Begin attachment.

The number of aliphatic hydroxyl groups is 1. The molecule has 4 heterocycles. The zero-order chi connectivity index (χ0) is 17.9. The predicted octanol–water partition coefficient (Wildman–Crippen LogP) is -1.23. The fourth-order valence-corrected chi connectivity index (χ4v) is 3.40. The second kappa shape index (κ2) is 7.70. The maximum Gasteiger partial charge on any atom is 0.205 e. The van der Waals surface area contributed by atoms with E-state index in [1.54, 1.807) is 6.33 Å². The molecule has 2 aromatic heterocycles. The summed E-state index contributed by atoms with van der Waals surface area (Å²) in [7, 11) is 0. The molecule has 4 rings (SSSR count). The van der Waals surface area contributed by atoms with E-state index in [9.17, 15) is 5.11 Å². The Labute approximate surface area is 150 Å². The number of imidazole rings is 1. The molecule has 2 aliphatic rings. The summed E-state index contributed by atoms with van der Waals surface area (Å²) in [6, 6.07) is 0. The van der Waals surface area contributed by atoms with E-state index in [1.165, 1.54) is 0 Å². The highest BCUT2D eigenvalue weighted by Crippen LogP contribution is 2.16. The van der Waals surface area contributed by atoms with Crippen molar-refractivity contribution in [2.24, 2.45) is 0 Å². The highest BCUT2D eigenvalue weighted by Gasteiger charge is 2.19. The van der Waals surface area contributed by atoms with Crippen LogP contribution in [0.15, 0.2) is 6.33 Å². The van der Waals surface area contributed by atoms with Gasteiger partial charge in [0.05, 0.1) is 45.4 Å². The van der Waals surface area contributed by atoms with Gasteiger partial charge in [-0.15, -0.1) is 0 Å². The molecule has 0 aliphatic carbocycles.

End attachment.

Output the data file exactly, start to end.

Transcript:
The number of aliphatic hydroxyl groups is 1. The molecule has 4 heterocycles. The zero-order chi connectivity index (χ0) is 17.9. The predicted octanol–water partition coefficient (Wildman–Crippen LogP) is -1.23. The fourth-order valence-corrected chi connectivity index (χ4v) is 3.40. The second kappa shape index (κ2) is 7.70. The maximum Gasteiger partial charge on any atom is 0.205 e. The van der Waals surface area contributed by atoms with E-state index in [1.54, 1.807) is 6.33 Å². The molecule has 2 aromatic heterocycles. The summed E-state index contributed by atoms with van der Waals surface area (Å²) in [7, 11) is 0. The molecule has 4 rings (SSSR count). The van der Waals surface area contributed by atoms with E-state index in [9.17, 15) is 5.11 Å². The Labute approximate surface area is 150 Å². The number of imidazole rings is 1. The molecule has 2 aliphatic rings. The summed E-state index contributed by atoms with van der Waals surface area (Å²) in [6, 6.07) is 0. The van der Waals surface area contributed by atoms with E-state index in [1.165, 1.54) is 0 Å². The highest BCUT2D eigenvalue weighted by Crippen LogP contribution is 2.16. The van der Waals surface area contributed by atoms with Crippen molar-refractivity contribution in [2.24, 2.45) is 0 Å². The highest BCUT2D eigenvalue weighted by Gasteiger charge is 2.19. The van der Waals surface area contributed by atoms with Crippen LogP contribution in [0.15, 0.2) is 6.33 Å². The van der Waals surface area contributed by atoms with Gasteiger partial charge in [0.05, 0.1) is 45.4 Å². The van der Waals surface area contributed by atoms with Gasteiger partial charge in [-0.15, -0.1) is 0 Å². The molecule has 0 aliphatic carbocycles.